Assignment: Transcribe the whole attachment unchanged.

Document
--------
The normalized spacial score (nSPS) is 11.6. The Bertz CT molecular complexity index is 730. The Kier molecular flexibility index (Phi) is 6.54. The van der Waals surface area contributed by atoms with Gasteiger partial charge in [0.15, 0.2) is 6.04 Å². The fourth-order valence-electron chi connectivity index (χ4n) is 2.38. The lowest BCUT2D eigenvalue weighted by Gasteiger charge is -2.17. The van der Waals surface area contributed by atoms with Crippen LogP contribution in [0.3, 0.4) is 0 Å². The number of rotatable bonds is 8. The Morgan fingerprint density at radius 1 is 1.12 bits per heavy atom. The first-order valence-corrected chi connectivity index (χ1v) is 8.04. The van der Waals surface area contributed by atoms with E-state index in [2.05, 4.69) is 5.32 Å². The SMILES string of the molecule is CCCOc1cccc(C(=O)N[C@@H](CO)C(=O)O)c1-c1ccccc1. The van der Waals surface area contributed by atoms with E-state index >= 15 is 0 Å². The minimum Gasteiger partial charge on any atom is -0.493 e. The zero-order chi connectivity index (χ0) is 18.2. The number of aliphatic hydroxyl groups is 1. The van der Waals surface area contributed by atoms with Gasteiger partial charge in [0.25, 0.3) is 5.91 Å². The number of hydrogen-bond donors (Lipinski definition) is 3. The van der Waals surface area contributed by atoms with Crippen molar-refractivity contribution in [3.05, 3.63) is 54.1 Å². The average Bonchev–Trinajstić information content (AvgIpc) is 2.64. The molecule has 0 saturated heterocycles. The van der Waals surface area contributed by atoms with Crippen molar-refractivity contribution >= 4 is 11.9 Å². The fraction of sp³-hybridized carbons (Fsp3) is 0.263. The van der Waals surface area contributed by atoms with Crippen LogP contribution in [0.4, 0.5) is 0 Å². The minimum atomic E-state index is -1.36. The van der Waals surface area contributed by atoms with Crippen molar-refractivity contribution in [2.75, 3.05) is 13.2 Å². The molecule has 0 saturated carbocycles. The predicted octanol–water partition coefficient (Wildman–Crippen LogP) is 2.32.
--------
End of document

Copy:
The normalized spacial score (nSPS) is 11.6. The Bertz CT molecular complexity index is 730. The Kier molecular flexibility index (Phi) is 6.54. The van der Waals surface area contributed by atoms with Gasteiger partial charge in [0.15, 0.2) is 6.04 Å². The fourth-order valence-electron chi connectivity index (χ4n) is 2.38. The lowest BCUT2D eigenvalue weighted by Gasteiger charge is -2.17. The van der Waals surface area contributed by atoms with Crippen LogP contribution in [0.3, 0.4) is 0 Å². The number of rotatable bonds is 8. The Morgan fingerprint density at radius 1 is 1.12 bits per heavy atom. The first-order valence-corrected chi connectivity index (χ1v) is 8.04. The van der Waals surface area contributed by atoms with E-state index in [2.05, 4.69) is 5.32 Å². The SMILES string of the molecule is CCCOc1cccc(C(=O)N[C@@H](CO)C(=O)O)c1-c1ccccc1. The van der Waals surface area contributed by atoms with E-state index >= 15 is 0 Å². The minimum Gasteiger partial charge on any atom is -0.493 e. The zero-order chi connectivity index (χ0) is 18.2. The number of aliphatic hydroxyl groups is 1. The van der Waals surface area contributed by atoms with Gasteiger partial charge in [0.25, 0.3) is 5.91 Å². The number of hydrogen-bond donors (Lipinski definition) is 3. The van der Waals surface area contributed by atoms with Crippen molar-refractivity contribution in [3.05, 3.63) is 54.1 Å². The average Bonchev–Trinajstić information content (AvgIpc) is 2.64. The molecule has 0 saturated heterocycles. The van der Waals surface area contributed by atoms with Crippen molar-refractivity contribution >= 4 is 11.9 Å². The fraction of sp³-hybridized carbons (Fsp3) is 0.263. The van der Waals surface area contributed by atoms with Crippen LogP contribution in [0.4, 0.5) is 0 Å². The minimum atomic E-state index is -1.36. The van der Waals surface area contributed by atoms with Crippen molar-refractivity contribution in [2.75, 3.05) is 13.2 Å². The molecule has 0 saturated carbocycles. The predicted octanol–water partition coefficient (Wildman–Crippen LogP) is 2.32.